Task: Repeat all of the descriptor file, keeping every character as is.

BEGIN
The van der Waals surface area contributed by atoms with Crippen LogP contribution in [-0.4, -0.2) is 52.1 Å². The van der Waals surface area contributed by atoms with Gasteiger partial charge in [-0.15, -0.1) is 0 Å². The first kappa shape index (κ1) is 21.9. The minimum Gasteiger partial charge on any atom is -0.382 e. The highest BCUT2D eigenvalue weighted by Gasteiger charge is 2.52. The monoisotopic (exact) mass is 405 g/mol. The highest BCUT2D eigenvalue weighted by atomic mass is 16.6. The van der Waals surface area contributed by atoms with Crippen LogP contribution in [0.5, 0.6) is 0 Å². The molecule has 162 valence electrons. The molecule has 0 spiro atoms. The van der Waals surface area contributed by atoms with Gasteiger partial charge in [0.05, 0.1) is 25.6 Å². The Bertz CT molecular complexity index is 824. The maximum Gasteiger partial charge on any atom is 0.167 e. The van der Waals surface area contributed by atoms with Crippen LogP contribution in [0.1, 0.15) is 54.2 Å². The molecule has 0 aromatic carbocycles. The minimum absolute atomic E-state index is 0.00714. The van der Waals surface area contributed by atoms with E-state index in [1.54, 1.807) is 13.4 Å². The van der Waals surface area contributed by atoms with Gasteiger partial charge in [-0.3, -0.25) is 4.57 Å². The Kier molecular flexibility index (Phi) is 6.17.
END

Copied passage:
The van der Waals surface area contributed by atoms with Crippen LogP contribution in [-0.4, -0.2) is 52.1 Å². The van der Waals surface area contributed by atoms with Gasteiger partial charge in [-0.15, -0.1) is 0 Å². The first kappa shape index (κ1) is 21.9. The minimum Gasteiger partial charge on any atom is -0.382 e. The highest BCUT2D eigenvalue weighted by Gasteiger charge is 2.52. The monoisotopic (exact) mass is 405 g/mol. The highest BCUT2D eigenvalue weighted by atomic mass is 16.6. The van der Waals surface area contributed by atoms with Crippen LogP contribution in [0.5, 0.6) is 0 Å². The molecule has 162 valence electrons. The molecule has 0 spiro atoms. The van der Waals surface area contributed by atoms with Gasteiger partial charge in [0.05, 0.1) is 25.6 Å². The Bertz CT molecular complexity index is 824. The maximum Gasteiger partial charge on any atom is 0.167 e. The van der Waals surface area contributed by atoms with Crippen LogP contribution in [0.1, 0.15) is 54.2 Å². The molecule has 0 aromatic carbocycles. The minimum absolute atomic E-state index is 0.00714. The van der Waals surface area contributed by atoms with E-state index in [1.54, 1.807) is 13.4 Å². The van der Waals surface area contributed by atoms with Gasteiger partial charge in [-0.3, -0.25) is 4.57 Å². The Kier molecular flexibility index (Phi) is 6.17.